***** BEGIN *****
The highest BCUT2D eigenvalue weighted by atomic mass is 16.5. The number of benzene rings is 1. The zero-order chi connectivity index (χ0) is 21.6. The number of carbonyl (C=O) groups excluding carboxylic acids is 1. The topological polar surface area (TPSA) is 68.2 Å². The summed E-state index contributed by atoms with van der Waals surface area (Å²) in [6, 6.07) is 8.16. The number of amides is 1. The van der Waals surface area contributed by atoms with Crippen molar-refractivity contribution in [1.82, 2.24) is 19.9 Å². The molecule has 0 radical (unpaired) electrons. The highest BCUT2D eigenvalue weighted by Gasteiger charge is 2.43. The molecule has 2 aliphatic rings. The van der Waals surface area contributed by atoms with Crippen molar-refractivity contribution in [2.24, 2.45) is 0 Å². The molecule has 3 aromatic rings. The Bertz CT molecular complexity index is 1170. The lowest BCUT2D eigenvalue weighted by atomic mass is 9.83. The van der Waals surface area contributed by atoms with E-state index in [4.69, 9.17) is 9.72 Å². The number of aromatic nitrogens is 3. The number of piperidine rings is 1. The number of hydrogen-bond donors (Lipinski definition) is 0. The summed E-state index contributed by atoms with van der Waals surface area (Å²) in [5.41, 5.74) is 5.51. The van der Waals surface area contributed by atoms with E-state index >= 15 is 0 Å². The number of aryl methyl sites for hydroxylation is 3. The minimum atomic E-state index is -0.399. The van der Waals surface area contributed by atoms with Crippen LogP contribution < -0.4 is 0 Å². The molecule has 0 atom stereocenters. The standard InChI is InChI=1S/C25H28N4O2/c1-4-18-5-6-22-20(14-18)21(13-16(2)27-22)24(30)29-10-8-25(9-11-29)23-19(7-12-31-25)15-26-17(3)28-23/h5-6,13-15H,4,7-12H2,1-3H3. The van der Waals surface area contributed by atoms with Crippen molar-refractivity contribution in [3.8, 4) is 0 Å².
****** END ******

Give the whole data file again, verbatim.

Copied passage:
The highest BCUT2D eigenvalue weighted by atomic mass is 16.5. The number of benzene rings is 1. The zero-order chi connectivity index (χ0) is 21.6. The number of carbonyl (C=O) groups excluding carboxylic acids is 1. The topological polar surface area (TPSA) is 68.2 Å². The summed E-state index contributed by atoms with van der Waals surface area (Å²) in [6, 6.07) is 8.16. The number of amides is 1. The van der Waals surface area contributed by atoms with Crippen molar-refractivity contribution in [1.82, 2.24) is 19.9 Å². The molecule has 0 radical (unpaired) electrons. The highest BCUT2D eigenvalue weighted by Gasteiger charge is 2.43. The molecule has 2 aliphatic rings. The van der Waals surface area contributed by atoms with Crippen molar-refractivity contribution in [2.24, 2.45) is 0 Å². The molecule has 3 aromatic rings. The Bertz CT molecular complexity index is 1170. The lowest BCUT2D eigenvalue weighted by atomic mass is 9.83. The van der Waals surface area contributed by atoms with E-state index in [4.69, 9.17) is 9.72 Å². The number of aromatic nitrogens is 3. The number of piperidine rings is 1. The number of hydrogen-bond donors (Lipinski definition) is 0. The summed E-state index contributed by atoms with van der Waals surface area (Å²) in [5.41, 5.74) is 5.51. The van der Waals surface area contributed by atoms with E-state index >= 15 is 0 Å². The number of aryl methyl sites for hydroxylation is 3. The minimum atomic E-state index is -0.399. The van der Waals surface area contributed by atoms with Crippen LogP contribution < -0.4 is 0 Å². The molecule has 0 atom stereocenters. The standard InChI is InChI=1S/C25H28N4O2/c1-4-18-5-6-22-20(14-18)21(13-16(2)27-22)24(30)29-10-8-25(9-11-29)23-19(7-12-31-25)15-26-17(3)28-23/h5-6,13-15H,4,7-12H2,1-3H3. The van der Waals surface area contributed by atoms with Crippen molar-refractivity contribution in [3.8, 4) is 0 Å².